Are You Experiencing Muscle and Joint Pain?

Is your lower back making everyday tasks difficult? Are headaches making it hard to think and function? Do you have other areas of unrelenting aches and pain?  Do your attempts to treat the pain often fall short?

Have you considered that even though you are treating the painful area, you are not treating the primary source of your pain?

The Wellness Digest Is Here To Help You Find The Source Of Your Muscle Pain

The Muscles

Abdominal and Low Back Muscles

Weak abdominal muscles can be a primary source of pain and symptoms in the abdomen, pelvis and lower back.  Difficulty walking and standing from a sitting position are common complaints.

View Abs and Low Back Muscles

Chest, Shoulder, Upper Back Muscles

The shoulder and chest muscles are often a source of neck and upper back pain and stiffness.  Likewise, muscles located in the upper back can cause problems in the neck, shoulder, arm, and back.

View Shoulder, Chest, Upper Back Muscles

Back-Spine Muscles

These are the muscles that lie along the spinal column . These muscles can contribute to headaches, eye and ear pain, and feelings of weakness, tingling, and numbness in the hips and legs.

View Back-Spine Muscles

Head and Neck Muscles

Muscles in the head, face, and neck not only cause headaches and painfully stiff necks, but can also contribute to sinus pain, irritated eyes, earaches, pain in the teeth, pain in the jaw, and sore throats.

View Head and Neck Muscles

Arm Muscles

Muscles in the arm are notorious contributors to pain, feelings of tingling and numbness in the elbow, wrist, hand and fingers.  Muscles in the upper arm can contribute to pain in the shoulder, neck and upper back.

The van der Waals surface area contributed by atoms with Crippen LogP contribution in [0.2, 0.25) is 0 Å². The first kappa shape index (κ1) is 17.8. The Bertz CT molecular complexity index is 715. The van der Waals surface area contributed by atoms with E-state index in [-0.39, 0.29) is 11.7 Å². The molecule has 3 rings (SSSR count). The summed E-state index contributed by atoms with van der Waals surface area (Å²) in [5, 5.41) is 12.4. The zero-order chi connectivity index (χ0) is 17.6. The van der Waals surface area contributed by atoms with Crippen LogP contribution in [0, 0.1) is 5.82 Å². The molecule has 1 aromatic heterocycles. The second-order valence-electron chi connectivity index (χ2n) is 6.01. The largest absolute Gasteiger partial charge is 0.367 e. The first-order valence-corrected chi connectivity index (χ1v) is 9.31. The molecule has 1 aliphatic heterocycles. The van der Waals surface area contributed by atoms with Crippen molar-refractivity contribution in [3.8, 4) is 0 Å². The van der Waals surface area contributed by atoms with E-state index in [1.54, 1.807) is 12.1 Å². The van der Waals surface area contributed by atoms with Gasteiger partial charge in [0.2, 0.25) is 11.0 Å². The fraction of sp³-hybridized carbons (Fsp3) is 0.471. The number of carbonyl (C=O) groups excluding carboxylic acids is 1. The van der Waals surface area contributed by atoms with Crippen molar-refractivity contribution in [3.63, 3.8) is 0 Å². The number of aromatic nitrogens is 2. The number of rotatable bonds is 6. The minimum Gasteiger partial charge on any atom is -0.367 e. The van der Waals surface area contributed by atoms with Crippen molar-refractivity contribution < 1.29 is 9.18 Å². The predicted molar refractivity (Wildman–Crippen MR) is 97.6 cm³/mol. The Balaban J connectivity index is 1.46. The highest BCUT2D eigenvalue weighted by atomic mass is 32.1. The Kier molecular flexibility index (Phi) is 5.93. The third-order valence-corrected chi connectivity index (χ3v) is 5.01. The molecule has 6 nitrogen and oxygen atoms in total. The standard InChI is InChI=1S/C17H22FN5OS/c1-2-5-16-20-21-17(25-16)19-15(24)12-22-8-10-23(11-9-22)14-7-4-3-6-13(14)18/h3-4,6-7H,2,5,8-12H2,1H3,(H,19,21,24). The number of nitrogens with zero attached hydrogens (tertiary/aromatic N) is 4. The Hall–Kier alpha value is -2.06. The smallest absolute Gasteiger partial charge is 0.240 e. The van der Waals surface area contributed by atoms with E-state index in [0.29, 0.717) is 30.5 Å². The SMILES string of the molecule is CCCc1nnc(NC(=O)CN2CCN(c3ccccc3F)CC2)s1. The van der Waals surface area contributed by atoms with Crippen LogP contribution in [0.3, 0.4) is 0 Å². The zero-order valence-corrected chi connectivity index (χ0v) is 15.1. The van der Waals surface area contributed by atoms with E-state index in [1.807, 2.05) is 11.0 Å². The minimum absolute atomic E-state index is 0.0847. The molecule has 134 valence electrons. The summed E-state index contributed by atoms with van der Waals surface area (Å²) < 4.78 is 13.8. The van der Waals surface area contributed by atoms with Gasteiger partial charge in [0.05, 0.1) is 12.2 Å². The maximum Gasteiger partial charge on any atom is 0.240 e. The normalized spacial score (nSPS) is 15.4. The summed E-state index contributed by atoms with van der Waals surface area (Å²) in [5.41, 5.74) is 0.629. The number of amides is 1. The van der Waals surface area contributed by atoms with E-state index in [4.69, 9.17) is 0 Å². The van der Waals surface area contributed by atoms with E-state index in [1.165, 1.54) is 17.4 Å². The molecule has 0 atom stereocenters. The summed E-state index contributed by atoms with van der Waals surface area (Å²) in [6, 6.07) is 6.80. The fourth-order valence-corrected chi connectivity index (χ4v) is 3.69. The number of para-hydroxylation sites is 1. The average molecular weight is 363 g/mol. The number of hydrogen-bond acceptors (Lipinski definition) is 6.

View Arm Muscles

Hand Muscles

Pain in the hand and fingers is often blamed on arthritis. But muscles in the hands, fingers as well as the arm and neck, can contribute to pain and stiffness. Treating dysfunction in the muscles can help relieve arthritis pain.

View Hand Muscles

Hip Muscles

Hip muscles cause discomfort in the hips and also contribute to sciatica-type symptoms. Pain and numbness going down the legs can be caused by hip muscles.

View Hip Muscles

Upper Leg Muscles

Upper leg muscles are known to be a prime cause of knee pain. These muscles are also factors in groin pain, pelvic pain as well as thigh pain.

View Upper Leg Muscles

Low Leg Pain

Foot pain and cramps, hammer and claw toes, knee pain, ankle pain, as well as leg pain and cramps can all have origins in the lower leg muscles.

View Upper Leg Muscles

Foot Muscles

Muscles in the foot can cause pain, tingling, and numbness in foot, toes, and ankle. These symptoms can extend into the lower calf.

View Foot Muscles

Find Your Pain and Symptoms

Click on the tab below to find the most common areas of pain and disorders that contribute to muscle pain. Click on the entries to see the muscles that may be involved in your pain.